Gather up gifts and get in line
By MARK ALBRIGHT
Published December 20, 2006
My grandmother, rest her soul, was a serial shopper.
Once a retail buyer for a Cleveland department store, she shopped with conviction year-round well into her 70s. Every Christmas she wowed me with her toy choices. But by the time I got to high school, her clothing gift record had sunk to more whiffs than hits. There was the shirt jacket that looked like something out of West Side Story. She gave me a silk aloha shirt three decades before my generation considered Hawaiian garb cool.
I dredge up these memories to offer a tip for the final throes of the Christmas shopping rush. Let's be careful out there, people! You're likely buying stuff that will force someone you care about to fight the returns line next week.
Wrong color. Wrong size. I already have one. What was he thinking?
The fact is, Americans are generous but can be lousy at picking gifts. Stores used to help narrow the misfires by showering customers with suggestions. But in this time of self-service and online research, today's harried shoppers are on their own more than ever.
It shows. One in six holiday gifts will be returned this holiday, estimates the National Retail Federation. It's so bad that 13 percent of gift-getters expect to repack their losers for regifting to someone else, according to a Consumer Reports survey. Nobody knows how many more duds will be accepted with faked gratitude, then tossed in a corner of the closet.
Excuses abound. Harris Interactive found that 25 percent of male and 14 percent of female holiday shoppers are so stressed for this week's rush that they expect to "buy anything just to buy something."
That's a rarely mentioned reason why no-muss, no-fuss gift cards will be the most popular site under the tree again. Forecast to be 5 percent of all sales this holiday and on the list of 55 percent of all shoppers, gift cards are a safe choice when it's the least thought that counts.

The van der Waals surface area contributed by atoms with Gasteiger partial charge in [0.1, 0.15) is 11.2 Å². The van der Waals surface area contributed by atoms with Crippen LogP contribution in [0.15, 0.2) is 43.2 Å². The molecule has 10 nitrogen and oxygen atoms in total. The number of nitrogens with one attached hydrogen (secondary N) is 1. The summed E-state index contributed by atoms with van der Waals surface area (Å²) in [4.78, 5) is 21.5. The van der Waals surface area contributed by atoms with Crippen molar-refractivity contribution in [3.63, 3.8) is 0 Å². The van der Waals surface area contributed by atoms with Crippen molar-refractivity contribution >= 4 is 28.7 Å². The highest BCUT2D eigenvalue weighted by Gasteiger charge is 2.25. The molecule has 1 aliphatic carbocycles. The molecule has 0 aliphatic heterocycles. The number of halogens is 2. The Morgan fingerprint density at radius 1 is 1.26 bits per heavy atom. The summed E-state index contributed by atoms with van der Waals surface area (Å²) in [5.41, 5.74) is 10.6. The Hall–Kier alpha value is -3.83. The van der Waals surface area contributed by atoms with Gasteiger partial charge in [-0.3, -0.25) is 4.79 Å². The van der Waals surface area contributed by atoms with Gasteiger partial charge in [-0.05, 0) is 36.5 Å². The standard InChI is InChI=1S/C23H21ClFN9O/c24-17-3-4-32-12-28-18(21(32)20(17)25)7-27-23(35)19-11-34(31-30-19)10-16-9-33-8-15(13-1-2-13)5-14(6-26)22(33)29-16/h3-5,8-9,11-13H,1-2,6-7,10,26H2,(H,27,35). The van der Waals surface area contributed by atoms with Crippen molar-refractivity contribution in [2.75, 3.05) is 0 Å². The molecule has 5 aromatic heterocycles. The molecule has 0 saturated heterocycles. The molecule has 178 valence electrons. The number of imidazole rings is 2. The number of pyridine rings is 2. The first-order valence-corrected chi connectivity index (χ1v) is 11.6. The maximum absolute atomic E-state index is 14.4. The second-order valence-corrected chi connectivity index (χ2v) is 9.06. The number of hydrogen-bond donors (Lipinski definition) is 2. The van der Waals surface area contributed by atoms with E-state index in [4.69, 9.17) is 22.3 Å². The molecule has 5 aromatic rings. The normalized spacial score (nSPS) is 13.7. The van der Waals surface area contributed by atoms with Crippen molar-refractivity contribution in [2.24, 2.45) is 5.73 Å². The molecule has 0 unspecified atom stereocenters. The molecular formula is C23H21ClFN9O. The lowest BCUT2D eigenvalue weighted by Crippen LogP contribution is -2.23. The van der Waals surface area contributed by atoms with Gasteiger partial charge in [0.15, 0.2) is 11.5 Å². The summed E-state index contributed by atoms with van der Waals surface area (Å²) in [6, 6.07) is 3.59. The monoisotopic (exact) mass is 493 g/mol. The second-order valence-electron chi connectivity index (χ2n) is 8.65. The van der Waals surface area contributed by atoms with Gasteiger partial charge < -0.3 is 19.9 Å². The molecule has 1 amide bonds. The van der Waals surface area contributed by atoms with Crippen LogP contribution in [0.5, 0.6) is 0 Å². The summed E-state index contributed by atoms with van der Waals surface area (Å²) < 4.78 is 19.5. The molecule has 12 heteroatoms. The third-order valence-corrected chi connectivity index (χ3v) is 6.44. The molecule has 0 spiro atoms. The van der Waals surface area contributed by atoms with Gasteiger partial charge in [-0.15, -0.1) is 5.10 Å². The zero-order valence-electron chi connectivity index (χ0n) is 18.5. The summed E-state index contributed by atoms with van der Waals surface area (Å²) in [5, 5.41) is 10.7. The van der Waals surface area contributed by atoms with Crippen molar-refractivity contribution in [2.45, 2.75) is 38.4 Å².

"They're seen as impersonal even though research shows more people prefer to get a gift card than buy one," said Carl Steidtmann, chief economist at Deloitte Research.
Once, returning goods was easy. Department stores even accepted stuff they didn't sell in fear of offending a customer. Wal-Mart and Target made no-hassle returns a key part of their formula.
But with refund fraud expected to hit $3.9-billion, or about 9 percent of all returned merchandise this holiday season, retailers are getting more tight-fisted.
No refund without a receipt is the new standard. Exchanges frequently must be done within a month and often require a receipt. Some stores shrank the return period to as little as two weeks after Christmas.
If the item is now on sale, don't expect an exchange at full price. Some electronics come laden with 15 to 20 percent restocking fees.
Thieves use bogus receipts to try to get cash returning stolen merchandise. Many shoppers - called wardrobers - buy a dress, wear it one night, then return it to buy another over and over. So some stores now require dresses worn even once be dry-cleaned.
Shoppers are finding returns are a privilege, not a right.
Sure, the stores risk losing customers. But about two-thirds of rebuffed shoppers return to the same stores within two months, according to the Return Exchange, a national database.
The exchange, which is used by many chain retailers, tracks shopper return behavior like credit reporting firms tally debt. Return too much or in a suspicious pattern, and stores may cut you off.
So even if you're trying to return that wacky Hawaiian shirt your grandmother bought, you'll get little more back than sympathy.
Mark Albright can be reached at firstname.lastname@example.org or 727 893-8252.
Many happy returns
Here's how to ease your gift recipients' time in return purgatory.
- Keep receipts, rebate forms, boxes and packaging. Once it's clear a receipt isn't needed, destroy it so thieves don't use it.
- Ask for gift receipts that don't show the purchase price. Only 49 percent of shoppers wrap them with gifts.
- Check written return policies to be sure you know what options you pass along with a gift. Some retailers have different rules for stores and their own Internet site. Read the fine print so you know before you give a gift who pays for packaging and shipping to send it back. Print out electronic confirmations of online purchases to help.